A Marriage and Family Counselor Learns a Secret
During a conjoint counseling session with the primary client, the wife, and her husband, the counselor recommends individual sessions. During the session with the husband, he reveals his affair of 8 months, but declines the opportunity to involve his wife in the issue and suggests the counselor not bring up the issue to his wife. He asks the counselor for further individual sessions (Herlihy & Corey, 2006).
One of the issues considered in this case is confidentiality. Unfortunately, the counselor did not address confidentiality issues that pertain to sharing information between husband and wife prior to his session (Section A.2.a.), so the counselor is not at liberty to discuss the husband's secret with the wife. According to the ACA Code of Ethics (ACA), (2005) section A.2.a. on informed consent, clients need to receive information related to confidentiality, and other rights and responsibilities of the client/counselor relationship. Section B.4.a. (ACA, 2005) clarifies the importance of explaining confidentiality prior to beginning therapy. Section B.4.b. (ACA, 2005) clearly states the counselor must define and discuss confidentiality issues with the primary client as well as others who will be involved in the therapy. Counselors should discuss limitations of confidentiality as well, and obtain agreement in writing (ACA, 2005).
Depth and Breadth of the Dilemma
The husband, wife, and counselor are all involved in this dilemma. The husband has the right to confidentiality with his session with the counselor. The wife is involved, even without knowing, because her husband's secret information may be affecting her directly. Her psychosomatic responses in the situation may be a direct result of her sensing the husband's incongruous behavior and disloyalty.
The counselor is involved in the dilemma as well. She must keep the secret from her original client, a secret that may be an important piece of information to her understanding her illness. If the counselor continues to provide services to the couple, it may be difficult for her to remain neutral to both clients. If she agrees to marriage counseling, it will be difficult for her to be effective without revealing an (apparently) key component of the wife's difficulties. Although it is disturbing the counselor did not receive informed consent or review her responsibilities to the husband prior to his session, ordinarily the counselor would still have to keep his secret from the wife.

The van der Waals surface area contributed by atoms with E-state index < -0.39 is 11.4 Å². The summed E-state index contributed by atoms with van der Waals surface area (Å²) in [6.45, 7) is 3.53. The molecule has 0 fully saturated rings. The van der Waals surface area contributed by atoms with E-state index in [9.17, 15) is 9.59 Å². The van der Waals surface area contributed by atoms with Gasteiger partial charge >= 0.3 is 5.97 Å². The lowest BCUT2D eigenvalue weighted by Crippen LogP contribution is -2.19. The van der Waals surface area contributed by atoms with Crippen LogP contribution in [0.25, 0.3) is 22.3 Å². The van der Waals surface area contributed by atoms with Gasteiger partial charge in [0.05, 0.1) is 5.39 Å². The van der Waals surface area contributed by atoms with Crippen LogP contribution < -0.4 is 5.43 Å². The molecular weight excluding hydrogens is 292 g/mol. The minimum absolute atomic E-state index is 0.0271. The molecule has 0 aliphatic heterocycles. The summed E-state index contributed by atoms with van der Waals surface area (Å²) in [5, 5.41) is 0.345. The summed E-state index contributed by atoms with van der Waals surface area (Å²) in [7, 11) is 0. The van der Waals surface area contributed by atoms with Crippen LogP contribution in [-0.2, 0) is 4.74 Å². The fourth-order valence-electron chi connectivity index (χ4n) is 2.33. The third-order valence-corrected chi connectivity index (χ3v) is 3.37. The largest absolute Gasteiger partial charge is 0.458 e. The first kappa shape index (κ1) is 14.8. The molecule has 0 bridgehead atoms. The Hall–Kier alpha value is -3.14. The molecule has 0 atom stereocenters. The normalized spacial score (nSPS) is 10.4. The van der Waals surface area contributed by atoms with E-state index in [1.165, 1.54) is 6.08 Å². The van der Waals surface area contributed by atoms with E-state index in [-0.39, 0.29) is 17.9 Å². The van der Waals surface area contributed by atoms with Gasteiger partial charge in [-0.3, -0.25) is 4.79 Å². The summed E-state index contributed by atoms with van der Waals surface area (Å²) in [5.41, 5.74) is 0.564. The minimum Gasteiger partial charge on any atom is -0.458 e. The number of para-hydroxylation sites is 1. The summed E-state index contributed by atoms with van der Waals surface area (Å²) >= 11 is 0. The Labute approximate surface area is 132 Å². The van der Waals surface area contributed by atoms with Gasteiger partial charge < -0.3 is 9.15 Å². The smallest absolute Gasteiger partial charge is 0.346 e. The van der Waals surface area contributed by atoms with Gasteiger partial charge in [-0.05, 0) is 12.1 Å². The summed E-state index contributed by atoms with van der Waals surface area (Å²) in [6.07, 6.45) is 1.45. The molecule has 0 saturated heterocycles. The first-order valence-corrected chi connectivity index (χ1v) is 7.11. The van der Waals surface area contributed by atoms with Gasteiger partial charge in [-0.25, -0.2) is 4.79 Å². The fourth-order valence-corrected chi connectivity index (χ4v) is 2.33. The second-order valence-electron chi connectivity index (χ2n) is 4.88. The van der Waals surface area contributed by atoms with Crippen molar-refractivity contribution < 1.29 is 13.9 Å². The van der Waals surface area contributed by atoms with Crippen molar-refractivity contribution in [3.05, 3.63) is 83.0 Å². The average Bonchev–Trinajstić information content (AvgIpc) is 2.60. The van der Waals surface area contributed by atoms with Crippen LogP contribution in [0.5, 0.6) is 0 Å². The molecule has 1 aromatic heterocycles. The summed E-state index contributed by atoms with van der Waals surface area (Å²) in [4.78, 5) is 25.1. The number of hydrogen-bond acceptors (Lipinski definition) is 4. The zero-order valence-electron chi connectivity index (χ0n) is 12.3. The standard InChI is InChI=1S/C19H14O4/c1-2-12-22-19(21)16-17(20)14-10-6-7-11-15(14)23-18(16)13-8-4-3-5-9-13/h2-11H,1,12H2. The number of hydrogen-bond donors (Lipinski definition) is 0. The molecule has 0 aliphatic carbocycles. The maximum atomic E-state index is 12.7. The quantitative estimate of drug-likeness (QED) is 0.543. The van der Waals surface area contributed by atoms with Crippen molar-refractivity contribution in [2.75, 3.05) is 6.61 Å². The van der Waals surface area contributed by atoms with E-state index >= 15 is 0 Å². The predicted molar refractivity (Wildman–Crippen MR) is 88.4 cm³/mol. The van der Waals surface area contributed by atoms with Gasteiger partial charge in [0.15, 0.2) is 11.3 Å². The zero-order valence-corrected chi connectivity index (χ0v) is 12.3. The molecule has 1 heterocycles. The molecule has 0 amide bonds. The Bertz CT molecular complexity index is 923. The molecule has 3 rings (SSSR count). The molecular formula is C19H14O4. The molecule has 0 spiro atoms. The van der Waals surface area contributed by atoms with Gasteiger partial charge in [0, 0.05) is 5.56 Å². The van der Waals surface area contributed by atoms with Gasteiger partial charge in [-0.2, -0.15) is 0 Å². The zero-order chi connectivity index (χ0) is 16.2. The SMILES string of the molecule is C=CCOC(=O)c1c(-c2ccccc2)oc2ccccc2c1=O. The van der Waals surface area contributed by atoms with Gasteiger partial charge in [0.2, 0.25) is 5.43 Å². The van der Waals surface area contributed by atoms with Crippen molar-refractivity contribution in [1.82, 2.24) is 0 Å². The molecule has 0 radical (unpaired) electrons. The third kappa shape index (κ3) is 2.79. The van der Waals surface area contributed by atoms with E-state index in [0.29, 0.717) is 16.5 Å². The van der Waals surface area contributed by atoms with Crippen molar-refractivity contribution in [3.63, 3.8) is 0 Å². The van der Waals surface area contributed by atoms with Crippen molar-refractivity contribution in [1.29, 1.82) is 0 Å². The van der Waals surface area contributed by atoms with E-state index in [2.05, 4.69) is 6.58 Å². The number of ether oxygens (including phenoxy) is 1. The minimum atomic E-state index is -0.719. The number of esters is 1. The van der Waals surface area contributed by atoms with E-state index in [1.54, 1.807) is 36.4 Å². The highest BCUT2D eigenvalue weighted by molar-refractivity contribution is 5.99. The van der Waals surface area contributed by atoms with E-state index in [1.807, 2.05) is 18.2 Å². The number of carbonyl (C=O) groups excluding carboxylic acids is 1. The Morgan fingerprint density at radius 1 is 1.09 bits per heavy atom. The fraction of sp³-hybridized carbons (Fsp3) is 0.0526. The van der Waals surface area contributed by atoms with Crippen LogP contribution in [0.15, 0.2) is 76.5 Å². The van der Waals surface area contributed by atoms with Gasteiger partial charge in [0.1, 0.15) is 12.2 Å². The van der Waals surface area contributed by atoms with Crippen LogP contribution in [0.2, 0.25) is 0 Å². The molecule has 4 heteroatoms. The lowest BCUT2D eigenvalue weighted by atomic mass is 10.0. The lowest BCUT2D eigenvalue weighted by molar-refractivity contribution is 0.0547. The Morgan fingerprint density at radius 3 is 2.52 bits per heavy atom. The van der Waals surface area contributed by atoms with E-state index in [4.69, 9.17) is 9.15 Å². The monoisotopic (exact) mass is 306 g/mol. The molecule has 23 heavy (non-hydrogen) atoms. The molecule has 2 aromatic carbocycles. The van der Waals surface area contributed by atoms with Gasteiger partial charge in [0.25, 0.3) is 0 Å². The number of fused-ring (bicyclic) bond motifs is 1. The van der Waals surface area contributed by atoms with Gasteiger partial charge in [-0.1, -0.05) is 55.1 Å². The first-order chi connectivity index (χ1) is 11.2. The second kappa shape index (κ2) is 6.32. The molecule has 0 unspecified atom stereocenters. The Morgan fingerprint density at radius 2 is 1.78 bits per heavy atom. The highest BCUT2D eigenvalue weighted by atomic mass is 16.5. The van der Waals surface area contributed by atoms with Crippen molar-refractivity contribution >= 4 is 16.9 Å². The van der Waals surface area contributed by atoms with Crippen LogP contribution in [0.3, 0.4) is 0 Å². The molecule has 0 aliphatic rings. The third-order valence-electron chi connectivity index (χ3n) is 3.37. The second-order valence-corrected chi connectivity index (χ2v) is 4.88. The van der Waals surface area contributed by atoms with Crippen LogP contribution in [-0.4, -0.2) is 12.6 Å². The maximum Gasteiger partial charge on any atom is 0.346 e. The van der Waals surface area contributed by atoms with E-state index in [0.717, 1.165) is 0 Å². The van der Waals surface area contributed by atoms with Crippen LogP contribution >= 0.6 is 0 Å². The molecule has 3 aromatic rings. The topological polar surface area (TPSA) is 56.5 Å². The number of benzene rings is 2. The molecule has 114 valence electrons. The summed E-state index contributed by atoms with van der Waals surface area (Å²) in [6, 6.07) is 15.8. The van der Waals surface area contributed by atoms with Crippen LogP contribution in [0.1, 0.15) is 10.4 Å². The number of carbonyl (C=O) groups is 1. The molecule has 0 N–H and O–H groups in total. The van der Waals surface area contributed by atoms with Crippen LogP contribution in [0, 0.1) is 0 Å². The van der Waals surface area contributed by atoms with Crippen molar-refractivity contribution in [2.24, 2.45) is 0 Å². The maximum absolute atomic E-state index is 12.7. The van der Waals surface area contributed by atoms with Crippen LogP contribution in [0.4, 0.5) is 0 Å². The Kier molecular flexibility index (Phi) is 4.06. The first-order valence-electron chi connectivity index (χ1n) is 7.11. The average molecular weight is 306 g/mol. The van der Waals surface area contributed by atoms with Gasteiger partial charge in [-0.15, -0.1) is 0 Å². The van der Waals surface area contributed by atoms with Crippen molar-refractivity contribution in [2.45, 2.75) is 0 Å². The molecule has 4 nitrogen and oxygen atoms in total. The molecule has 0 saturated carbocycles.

Additional Ethical Codes
The American Mental Health Counselors Association (AMHCA), 2010 states in Section A.2.a that confidentiality is a right given to all clients involved in mental health counseling with the counselor. Section A.2.l, states when counseling families (together or individually,) each member has equal rights to confidentiality "within legal limits" (AMHCA, 2010, p. 3).
Furthermore, the AMHCA (2010) states in Section A.2.n. counselors may breach confidentiality if the client is engaging in behavior that could be harmful to a third party. This may provide the counselor with a valid reason to tell the wife, although it should be taken under careful consideration.
Regarding informed consent prior to entering into a relationship with a client, Section B.2.a states the counselor must provide information related to issues of confidentiality as well as other aspects of counseling (AMHCA, 2010). The counselor failed to provide adequate information regarding confidentiality and its limitations prior to counseling the husband. Section B.3.a. states when counseling a husband and wife, each party must understand the relationship they have with each other. Furthermore, this section clarifies this understanding should take place prior to beginning counseling.
Section B.3.c. requires that if counselors believe they cannot objectively counsel the parties in a family or group situation, they must "appropriately clarify, adjust, or withdraw from roles" (AMHCA, 2010, p. 5).
Although I realize everyone makes mistakes, informed consent and explaining confidentiality to clients is critical. I would encourage the husband to tell the wife about his affair. If he refused the opportunity, I would discontinue counseling for both parties, but would make every effort to help them find other separate counselors. I would use the Hill, Glaser, and Harden's (1996) Model primarily because I have become most familiar with it, but also because I continue to appreciate the integration of intuitive factors when making ethical decisions.
This would be the best solution if I were the counselor in the above case. I would not be able to maintain neutrality because in general, I find the type of behavior he is engaging in despicable. I would like to continue to counsel the wife, but it may be too difficult to keep information from her that seems so important in her recovery.